If watching the Olympics has piqued your interest in modern China, you'll be fascinated by the 2006 documentary Manufactured Landscapes and the China-related exhibitions of Edward Burtynsky.
Burtynsky is a Canadian photographer whose interest is portraying "industrial incursions". Consequently Burtynsky found all kinds of inspiration in China, a nation powered by coal that manufactures enormous amounts of goods not only for the United States, but for its own population of over a billion.
In Manufactured Landscapes, director Jennifer Baichwal follows Burtynsky through China and Bangladesh as he performs his work. We see endless ranks of uniformed factory workers, eager residents chipping apart e-waste for scrap metal, aisles of crates at the port of Tianjin, new ships built to transport the goods, old ships broken apart with bare hands and a blowtorch, residents displaced by the Three Gorges Dam who are forced to tear down their home cities, mountains and mountains of coal extending into the horizon, shantytowns in the old Shanghai overshadowed by new skyscrapers just blocks away, and so on. If this imagery sounds depressing, it can be, but as Burtynsky's assistant explains to some skeptical Chinese coal field administrators, through his camera lens, "he'll make it look beautiful."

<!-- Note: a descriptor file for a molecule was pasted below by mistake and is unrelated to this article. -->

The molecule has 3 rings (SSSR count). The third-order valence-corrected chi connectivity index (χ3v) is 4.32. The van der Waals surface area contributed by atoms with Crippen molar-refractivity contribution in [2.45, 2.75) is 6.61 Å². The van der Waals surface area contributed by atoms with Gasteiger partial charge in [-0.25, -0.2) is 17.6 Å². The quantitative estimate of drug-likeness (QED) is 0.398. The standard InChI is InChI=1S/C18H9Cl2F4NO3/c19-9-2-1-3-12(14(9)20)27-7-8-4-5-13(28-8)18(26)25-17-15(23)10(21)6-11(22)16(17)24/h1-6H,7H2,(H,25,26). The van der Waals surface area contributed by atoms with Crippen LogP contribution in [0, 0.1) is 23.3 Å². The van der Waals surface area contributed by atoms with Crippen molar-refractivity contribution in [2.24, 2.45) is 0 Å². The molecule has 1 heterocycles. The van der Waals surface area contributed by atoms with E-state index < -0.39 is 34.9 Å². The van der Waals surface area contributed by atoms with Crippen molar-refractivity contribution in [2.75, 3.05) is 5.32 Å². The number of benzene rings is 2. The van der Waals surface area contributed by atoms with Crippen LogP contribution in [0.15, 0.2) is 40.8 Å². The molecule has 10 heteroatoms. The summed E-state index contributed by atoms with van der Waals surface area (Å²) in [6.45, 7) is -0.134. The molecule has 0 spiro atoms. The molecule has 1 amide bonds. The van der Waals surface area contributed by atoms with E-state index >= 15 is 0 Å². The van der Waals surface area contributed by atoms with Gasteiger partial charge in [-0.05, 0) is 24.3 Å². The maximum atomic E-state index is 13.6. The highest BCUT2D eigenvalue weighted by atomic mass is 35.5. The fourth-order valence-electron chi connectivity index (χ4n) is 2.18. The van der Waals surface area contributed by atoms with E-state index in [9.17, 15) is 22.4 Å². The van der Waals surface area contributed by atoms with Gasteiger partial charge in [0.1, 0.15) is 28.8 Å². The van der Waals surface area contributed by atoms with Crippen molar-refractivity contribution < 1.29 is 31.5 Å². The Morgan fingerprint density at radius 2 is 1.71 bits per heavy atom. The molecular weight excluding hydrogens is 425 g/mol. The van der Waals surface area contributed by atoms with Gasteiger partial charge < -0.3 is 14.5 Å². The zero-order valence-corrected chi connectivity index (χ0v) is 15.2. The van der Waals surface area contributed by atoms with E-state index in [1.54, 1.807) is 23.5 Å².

Neither Baichwal nor Burtynsky preach about what they are showing. They present the story with pictures and allow the viewer to grapple with the awesome and disturbing feelings the images invoke.
Viewing this film will forever change the way you understand the stamp "Made in China". One lesson I took away from Manufactured Landscapes is that everything we consume, from food to electronics to electricity, has a beginning and an end that we rarely see. The beginning and the end places may not be pretty and they may be far away from our homes where we consume the item. This makes it easy to forget the environmental and human cost of what we consume, which might rise far above the sticker price at Target or Wal-Mart.
Manufactured Landscapes is appropriate to watch with older children (toddlers will lose interest) and will provoke some good family discussion from the very opening scene.